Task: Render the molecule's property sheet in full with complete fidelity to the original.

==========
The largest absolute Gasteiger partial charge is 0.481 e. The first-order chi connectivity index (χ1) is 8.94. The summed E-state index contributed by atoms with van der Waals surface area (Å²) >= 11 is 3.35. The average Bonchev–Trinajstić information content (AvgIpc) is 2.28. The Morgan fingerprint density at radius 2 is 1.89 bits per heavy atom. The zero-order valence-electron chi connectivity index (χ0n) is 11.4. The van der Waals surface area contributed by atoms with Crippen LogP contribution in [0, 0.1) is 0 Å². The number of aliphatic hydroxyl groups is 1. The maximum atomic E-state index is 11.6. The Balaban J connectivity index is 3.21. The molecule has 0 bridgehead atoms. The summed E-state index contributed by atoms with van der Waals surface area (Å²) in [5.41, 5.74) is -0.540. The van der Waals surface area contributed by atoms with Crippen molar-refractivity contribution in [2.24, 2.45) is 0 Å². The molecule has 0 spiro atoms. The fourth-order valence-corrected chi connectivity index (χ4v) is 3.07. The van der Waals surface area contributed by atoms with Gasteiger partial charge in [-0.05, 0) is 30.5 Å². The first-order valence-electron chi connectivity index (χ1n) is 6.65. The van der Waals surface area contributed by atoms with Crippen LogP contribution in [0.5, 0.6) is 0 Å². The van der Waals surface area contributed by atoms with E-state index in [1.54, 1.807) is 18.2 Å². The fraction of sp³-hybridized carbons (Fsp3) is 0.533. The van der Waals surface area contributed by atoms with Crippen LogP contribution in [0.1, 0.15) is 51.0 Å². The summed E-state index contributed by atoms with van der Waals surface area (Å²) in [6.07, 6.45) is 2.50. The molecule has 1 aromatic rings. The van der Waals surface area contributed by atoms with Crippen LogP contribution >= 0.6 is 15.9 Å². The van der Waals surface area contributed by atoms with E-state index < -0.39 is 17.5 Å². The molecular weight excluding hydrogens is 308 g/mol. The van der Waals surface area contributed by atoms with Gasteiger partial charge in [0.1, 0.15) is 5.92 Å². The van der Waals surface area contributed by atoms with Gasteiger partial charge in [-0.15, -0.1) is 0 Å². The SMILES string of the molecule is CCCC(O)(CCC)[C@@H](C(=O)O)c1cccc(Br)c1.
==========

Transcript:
The largest absolute Gasteiger partial charge is 0.481 e. The first-order chi connectivity index (χ1) is 8.94. The summed E-state index contributed by atoms with van der Waals surface area (Å²) >= 11 is 3.35. The average Bonchev–Trinajstić information content (AvgIpc) is 2.28. The Morgan fingerprint density at radius 2 is 1.89 bits per heavy atom. The zero-order valence-electron chi connectivity index (χ0n) is 11.4. The van der Waals surface area contributed by atoms with Crippen LogP contribution in [0, 0.1) is 0 Å². The number of aliphatic hydroxyl groups is 1. The maximum atomic E-state index is 11.6. The Balaban J connectivity index is 3.21. The molecule has 0 bridgehead atoms. The summed E-state index contributed by atoms with van der Waals surface area (Å²) in [5.41, 5.74) is -0.540. The van der Waals surface area contributed by atoms with Crippen molar-refractivity contribution in [2.24, 2.45) is 0 Å². The molecule has 0 spiro atoms. The fourth-order valence-corrected chi connectivity index (χ4v) is 3.07. The van der Waals surface area contributed by atoms with Gasteiger partial charge in [-0.05, 0) is 30.5 Å². The first-order valence-electron chi connectivity index (χ1n) is 6.65. The van der Waals surface area contributed by atoms with Crippen LogP contribution in [0.5, 0.6) is 0 Å². The van der Waals surface area contributed by atoms with E-state index in [1.54, 1.807) is 18.2 Å². The fraction of sp³-hybridized carbons (Fsp3) is 0.533. The van der Waals surface area contributed by atoms with Crippen LogP contribution in [0.1, 0.15) is 51.0 Å². The summed E-state index contributed by atoms with van der Waals surface area (Å²) in [6.07, 6.45) is 2.50. The molecule has 1 aromatic rings. The van der Waals surface area contributed by atoms with Crippen LogP contribution >= 0.6 is 15.9 Å². The van der Waals surface area contributed by atoms with E-state index < -0.39 is 17.5 Å². The molecular weight excluding hydrogens is 308 g/mol. The van der Waals surface area contributed by atoms with Gasteiger partial charge in [0.1, 0.15) is 5.92 Å². The van der Waals surface area contributed by atoms with Gasteiger partial charge in [-0.15, -0.1) is 0 Å². The SMILES string of the molecule is CCCC(O)(CCC)[C@@H](C(=O)O)c1cccc(Br)c1.